PP

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The Fed selling its bonds, aka quantitative tightening, or QT, drives down bond prices effectively raising interest rates.

Selling bonds is consistent with raising interest rates to cool inflation.

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Thank you. Pondering about who (if anyone, other than the Fed itself) benefit from a lighter balance sheet?

Lol, how are the members of the Fed board of governors, paid?

:upside_down_face:

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Is the fed actually selling bonds, or are they simply allowing bonds to mature at par and not reinvesting?

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Does it matter? They both accomplish the same thing. Namely, taking money out of circulation and reducing the money supply.

Monetarists should be thrilled at this approach to reducing inflation. After all, isn’t inflation caused by too much money?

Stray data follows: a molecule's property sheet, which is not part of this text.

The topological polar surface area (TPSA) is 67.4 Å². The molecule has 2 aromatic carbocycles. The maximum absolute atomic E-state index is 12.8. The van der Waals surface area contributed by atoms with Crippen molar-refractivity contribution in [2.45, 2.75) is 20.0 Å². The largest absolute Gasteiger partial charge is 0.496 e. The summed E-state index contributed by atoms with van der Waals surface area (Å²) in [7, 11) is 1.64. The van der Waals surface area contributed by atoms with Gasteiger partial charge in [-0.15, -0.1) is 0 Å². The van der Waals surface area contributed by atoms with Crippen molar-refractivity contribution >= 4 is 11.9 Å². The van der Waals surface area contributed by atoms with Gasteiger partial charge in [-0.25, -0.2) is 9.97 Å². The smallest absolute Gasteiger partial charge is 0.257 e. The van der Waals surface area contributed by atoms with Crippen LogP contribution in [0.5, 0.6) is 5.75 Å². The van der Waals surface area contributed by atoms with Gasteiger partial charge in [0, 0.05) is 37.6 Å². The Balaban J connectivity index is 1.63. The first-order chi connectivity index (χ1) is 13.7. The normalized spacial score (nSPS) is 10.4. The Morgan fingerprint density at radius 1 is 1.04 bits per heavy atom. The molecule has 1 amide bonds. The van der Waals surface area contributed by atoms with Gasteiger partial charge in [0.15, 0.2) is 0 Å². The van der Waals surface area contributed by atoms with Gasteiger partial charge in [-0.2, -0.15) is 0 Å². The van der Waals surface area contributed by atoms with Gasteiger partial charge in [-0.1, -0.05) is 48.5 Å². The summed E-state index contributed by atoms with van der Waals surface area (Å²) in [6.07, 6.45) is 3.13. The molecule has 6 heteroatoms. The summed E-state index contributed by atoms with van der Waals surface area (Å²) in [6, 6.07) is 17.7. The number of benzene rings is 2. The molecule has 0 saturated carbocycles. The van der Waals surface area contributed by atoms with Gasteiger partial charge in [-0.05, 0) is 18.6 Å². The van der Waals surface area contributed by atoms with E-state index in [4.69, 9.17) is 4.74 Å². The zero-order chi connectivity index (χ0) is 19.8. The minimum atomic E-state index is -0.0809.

–Peter

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There is no effective difference, other than not realizing the loss between par and the current value (and allowing the purchaser of the below par bond to recover that amount at maturity). But the point is that “selling” is different than “allowing to mature”. Selling actually needs a buyer to materialize, allowing to mature means that no immediate buyer needs to come to the table, rather that at the next treasury offering, that amount of bonds needs to be sold at auction.

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The Fed is an odd critter. They don’t pay taxes, so they don’t care about gains or losses on their bond portfolio. They exist only to regulate the economy and money supply. And they can literally create money out of thin air. Losses are completely immaterial to them. All that matters is how much of the money supply they can remove through this method (selling bonds they purchased earlier, or allowing them to mature without buying replacements.)

There are always buyers for US Treasury bonds. The bond market in general (including corporate bonds) is larger than the stock market. The article is a bit dated, but I don’t think the markets have swapped places in terms of size in the intervening years. And even if they have, both markets are large and active.